Prediabetes: Know Your Risk, Manage Your Health.

November, 2013: Carolinas HealthCare System Issued a Challenge

What Was the Goal of the Challenge?

Through an effort dubbed "Pre-D Challenge: Reverse the Risk," Carolinas HealthCare System partnered with the YMCA of Greater Charlotte to reduce the rate of prediabetes in the community.

The challenge was to engage 50,000 people to complete a risk assessment within one year, with a goal of identifying 10,000 individuals at risk for developing prediabetes or diabetes.

Results through November, 2014:

  • More than 53,000 took the risk assessment
  • More than 27,000 were identified as being at risk
  • Heightened awareness in Charlotte, NC and the surrounding region about prediabetes and ways to prevent Type 2 diabetes

2015 and beyond:

Carolinas HealthCare System is more committed than ever to helping those at risk prevent or delay the onset of Type 2 diabetes. Early detection, screenings, education and resources will help reduce the rate of prediabetes and Type 2 diabetes occurring in Charlotte, NC and the surrounding region. Carolinas HealthCare System also has a multi-faceted team of medical professionals committed to treating diabetes.

Programs & Expertise


Enroll in a DPP class
Carolinas HealthCare System offers an array of programs designed to help you live your healthiest life.
  • National Diabetes Prevention Program
    • Led by a trained lifestyle coach
    • Reduces your chance of developing Type 2 diabetes and improves your health and well-being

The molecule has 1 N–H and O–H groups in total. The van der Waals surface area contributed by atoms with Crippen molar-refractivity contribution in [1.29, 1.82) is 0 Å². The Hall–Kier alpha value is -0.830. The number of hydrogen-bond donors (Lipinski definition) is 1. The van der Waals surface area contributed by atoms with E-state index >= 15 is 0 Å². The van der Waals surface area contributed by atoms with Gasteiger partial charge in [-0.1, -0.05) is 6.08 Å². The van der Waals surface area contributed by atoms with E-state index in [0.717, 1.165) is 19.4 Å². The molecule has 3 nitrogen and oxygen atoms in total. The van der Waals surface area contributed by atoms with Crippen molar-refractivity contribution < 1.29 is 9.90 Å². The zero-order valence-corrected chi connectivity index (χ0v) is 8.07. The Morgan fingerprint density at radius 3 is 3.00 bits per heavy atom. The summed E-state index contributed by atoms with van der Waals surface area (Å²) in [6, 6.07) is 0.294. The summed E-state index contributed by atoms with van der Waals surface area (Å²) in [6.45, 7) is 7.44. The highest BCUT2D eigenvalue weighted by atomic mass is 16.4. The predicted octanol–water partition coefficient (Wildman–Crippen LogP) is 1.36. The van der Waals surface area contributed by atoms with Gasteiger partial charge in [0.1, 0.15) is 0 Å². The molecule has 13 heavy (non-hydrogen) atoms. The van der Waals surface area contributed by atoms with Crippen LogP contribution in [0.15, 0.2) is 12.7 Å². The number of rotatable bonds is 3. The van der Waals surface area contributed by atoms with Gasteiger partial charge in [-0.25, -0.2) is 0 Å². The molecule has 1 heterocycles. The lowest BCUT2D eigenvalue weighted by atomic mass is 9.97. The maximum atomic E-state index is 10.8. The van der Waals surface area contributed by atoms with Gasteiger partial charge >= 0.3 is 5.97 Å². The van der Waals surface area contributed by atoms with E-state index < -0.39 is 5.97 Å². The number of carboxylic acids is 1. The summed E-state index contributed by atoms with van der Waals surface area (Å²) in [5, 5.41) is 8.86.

• Most people who complete an NDPP* course lose 5 to 7 percent bodyweight
    • Increase physical activity to 150 minutes per week
    • View a video to learn more about Diabetes Prevention Program
  • Lifestyle Management Program
    • Led by a registered nurse or a registered dietitian
    • Promotes health and well-being through education, engagement, fitness and accountability
    • For adults who would like to develop a healthier lifestyle
  • Health Coaching
    • Interactive health coaching with a registered nurse or a registered dietitian
    • Engages you on your journey to better health and well-being
    • One-on-one coaching to fit your busy schedule – in-person or via virtual technology
  • Diabetes Intervention Program
    • Led by a registered nurse or a registered dietitian
    • Provides tools and accountability to help you embrace a healthier lifestyle
    • Helps those with diabetes gain a better understanding of the disease and assists in managing the disease


Learn more about diabetes
You may not even know you have diabetes. Symptoms can take years to appear. Learn more about it.

Carolinas HealthCare System offers primary care doctors, endocrinologists, nurses and nutritionists who will help you treat and manage your diabetes.

  • Qualified providers – More than 261 Carolinas HealthCare System doctors are honored by the National Committee for Quality Assurance for providing quality diabetes care.
  • Electronic medical records – Nurses, doctors and dietitians can access your medical records to help manage the complexity of the disease.
  • Certified diabetes educators – Specially trained providers help you understand diabetes and teach ways to relieve the burden of the disease.
  • Shared medical appointments – Get more time with a diabetes doctor and support from your peers.